I remember it as being some crazy fun to play in, where being genre-savvy was not viewed as meta-gaming but properly fitting in.

Arcane Springboard is working on a Marvel Heroic Roleplaying Hack to bring Torg to the Cortex Plus system.  There are several articles in this series so far.

  • A Primer, describing the Torg setting.
  • Hacking the Datasheets, describing some changes needed to accommodate the peculiarities of the Torg setting.
  • Storm Knight Datafiles, describing some sample Storm Knights (characters who are able to see and work around the differences in realities.

I’m looking forward to seeing where this goes.

I also now feel an urge to grab the Torg box set off my shelf and go upstairs and have a nice, long read.

Added to the Hall of Fame under System Hacks.

Blog Posts


This is not a blog I usually follow, but a link from Google+ directed me to an article Geoff Manaugh wrote on Various Forms of Lithic Disguise.  It appears the Swiss (and from the comments below the post, several other European countries) take defense against invasion very seriously.  Not only blowing up this bridge, but the bridge was designed to fall on the bridge under it as well?  I get the impression invading Switzerland would not prove a pleasant experience.

Campaign Mastery

Mike explores The Age of an Elf: Demographics of the long-lived, where he shows that demographics as indicated by demihuman lifespans in D&D are pretty whacked.  This is consistent with a post I wrote some months ago on Longevity and Level Limits.  Mike goes into it in more detail and precision than I did, though.

Gnome Stew

Tom Puketza writes about Building a “Petri Dish” Sandbox.  The process as he describes it is pretty close to how I would do it, at the high level presented here.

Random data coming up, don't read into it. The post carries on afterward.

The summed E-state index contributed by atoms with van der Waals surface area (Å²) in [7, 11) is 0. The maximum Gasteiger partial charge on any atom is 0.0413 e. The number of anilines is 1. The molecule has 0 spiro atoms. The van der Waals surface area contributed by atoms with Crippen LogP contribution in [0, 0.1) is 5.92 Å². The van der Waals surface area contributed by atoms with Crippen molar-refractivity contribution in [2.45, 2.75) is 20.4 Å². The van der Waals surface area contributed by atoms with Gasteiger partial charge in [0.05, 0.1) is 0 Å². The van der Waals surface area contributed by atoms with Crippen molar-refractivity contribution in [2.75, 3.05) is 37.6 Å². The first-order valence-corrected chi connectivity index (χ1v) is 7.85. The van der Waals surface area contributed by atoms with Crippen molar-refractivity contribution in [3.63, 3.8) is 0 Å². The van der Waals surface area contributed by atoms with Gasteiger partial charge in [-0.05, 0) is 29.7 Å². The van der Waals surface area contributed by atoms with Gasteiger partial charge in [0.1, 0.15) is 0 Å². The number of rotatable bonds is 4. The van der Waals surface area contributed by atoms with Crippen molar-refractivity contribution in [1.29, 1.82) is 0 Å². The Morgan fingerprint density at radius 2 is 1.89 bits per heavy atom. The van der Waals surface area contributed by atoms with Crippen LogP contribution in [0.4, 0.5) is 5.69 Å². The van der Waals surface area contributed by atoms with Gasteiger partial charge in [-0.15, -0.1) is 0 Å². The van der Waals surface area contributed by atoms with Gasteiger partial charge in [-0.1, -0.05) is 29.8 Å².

1. Decide your backstory
  2. Make a map or maps
  3. Let the maps tell a story
  4. Zoom in, but not too much
  5. Prep environments and choices, not scenes

Perhaps the most important part, from my perspective, is that there are multiple points of interest and power that can interact.  From the article,

… like a petri dish: a controlled environment that contains multiple reactive agents.

This is almost exactly how I view it, though I hadn’t expressed it that way before.


Stephen Larsen may be a ‘first time Dungeon Master’, but he put together a Guidebook for First-Time DMs that looks pretty solid.  He’s looking for feedback on it, but on a quick read everything I saw seemed pretty good, and I didn’t see any obvious things to disagree with.  I’ll be printing this one out for later, more thorough reading.



Not really a great title for the video, but it seems a fairly accurate representation of what the Dungeons & Dragons Cartoon might have sounded like had it been capturing a tabletop D&D session.

I remember really liking this show when I was a kid.  I have difficulty understanding why, except maybe “it’s D&D on TV!”

Thai Health Promotion Foundation- Smoking Kid

Wow, I can see how this could be remarkably effective.

The Avengers Intro – Firefly Style

I don’t need to explain why I think this is great, do I?

Where the Hell is Matt? 2012

I’ve always liked the “Where the Hell is Matt?” videos.  I don’t like traveling, or dancing particularly, and even I think this would be a cool way to spend time.

There’s something I find sweet about getting people from all over the world to take part in events like these.

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  1. Pingback: Weekly Assembly: On Marvel and Duergar Blackguards with Muskets | The Gamer Assembly